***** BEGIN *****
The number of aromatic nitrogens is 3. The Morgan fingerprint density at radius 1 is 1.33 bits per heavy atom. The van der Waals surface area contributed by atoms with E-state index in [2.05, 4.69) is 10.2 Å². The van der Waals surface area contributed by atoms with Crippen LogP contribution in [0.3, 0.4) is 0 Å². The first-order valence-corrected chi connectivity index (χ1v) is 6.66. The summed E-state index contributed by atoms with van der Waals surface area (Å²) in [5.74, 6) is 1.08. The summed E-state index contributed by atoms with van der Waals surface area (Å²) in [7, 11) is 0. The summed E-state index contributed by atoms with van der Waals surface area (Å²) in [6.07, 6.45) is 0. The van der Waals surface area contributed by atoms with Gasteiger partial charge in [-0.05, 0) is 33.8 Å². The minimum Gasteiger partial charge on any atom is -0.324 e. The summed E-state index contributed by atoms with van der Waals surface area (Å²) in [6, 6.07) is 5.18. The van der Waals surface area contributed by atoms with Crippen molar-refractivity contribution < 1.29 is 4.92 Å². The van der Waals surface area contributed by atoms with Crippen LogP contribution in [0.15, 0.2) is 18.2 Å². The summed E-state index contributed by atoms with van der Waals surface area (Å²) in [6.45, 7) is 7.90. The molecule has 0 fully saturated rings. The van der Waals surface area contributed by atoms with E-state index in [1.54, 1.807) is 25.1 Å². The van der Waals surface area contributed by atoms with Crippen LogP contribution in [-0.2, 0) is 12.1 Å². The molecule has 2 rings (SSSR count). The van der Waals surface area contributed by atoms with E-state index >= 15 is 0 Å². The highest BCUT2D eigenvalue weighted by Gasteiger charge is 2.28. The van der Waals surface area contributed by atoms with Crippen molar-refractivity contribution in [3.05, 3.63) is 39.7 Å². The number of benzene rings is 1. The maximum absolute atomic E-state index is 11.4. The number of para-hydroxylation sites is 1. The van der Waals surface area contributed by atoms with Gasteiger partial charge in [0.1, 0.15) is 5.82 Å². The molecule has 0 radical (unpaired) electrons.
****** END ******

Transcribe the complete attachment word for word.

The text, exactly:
The number of aromatic nitrogens is 3. The Morgan fingerprint density at radius 1 is 1.33 bits per heavy atom. The van der Waals surface area contributed by atoms with E-state index in [2.05, 4.69) is 10.2 Å². The van der Waals surface area contributed by atoms with Crippen LogP contribution in [0.3, 0.4) is 0 Å². The first-order valence-corrected chi connectivity index (χ1v) is 6.66. The summed E-state index contributed by atoms with van der Waals surface area (Å²) in [5.74, 6) is 1.08. The summed E-state index contributed by atoms with van der Waals surface area (Å²) in [7, 11) is 0. The summed E-state index contributed by atoms with van der Waals surface area (Å²) in [6.07, 6.45) is 0. The van der Waals surface area contributed by atoms with Gasteiger partial charge in [-0.05, 0) is 33.8 Å². The minimum Gasteiger partial charge on any atom is -0.324 e. The summed E-state index contributed by atoms with van der Waals surface area (Å²) in [6, 6.07) is 5.18. The van der Waals surface area contributed by atoms with Crippen molar-refractivity contribution < 1.29 is 4.92 Å². The van der Waals surface area contributed by atoms with Crippen LogP contribution in [0.15, 0.2) is 18.2 Å². The summed E-state index contributed by atoms with van der Waals surface area (Å²) in [6.45, 7) is 7.90. The molecule has 0 fully saturated rings. The van der Waals surface area contributed by atoms with E-state index in [1.54, 1.807) is 25.1 Å². The van der Waals surface area contributed by atoms with Crippen LogP contribution in [-0.2, 0) is 12.1 Å². The molecule has 2 rings (SSSR count). The van der Waals surface area contributed by atoms with E-state index >= 15 is 0 Å². The highest BCUT2D eigenvalue weighted by Gasteiger charge is 2.28. The van der Waals surface area contributed by atoms with Crippen molar-refractivity contribution in [3.05, 3.63) is 39.7 Å². The number of benzene rings is 1. The maximum absolute atomic E-state index is 11.4. The number of para-hydroxylation sites is 1. The van der Waals surface area contributed by atoms with Gasteiger partial charge in [0.1, 0.15) is 5.82 Å². The molecule has 0 radical (unpaired) electrons.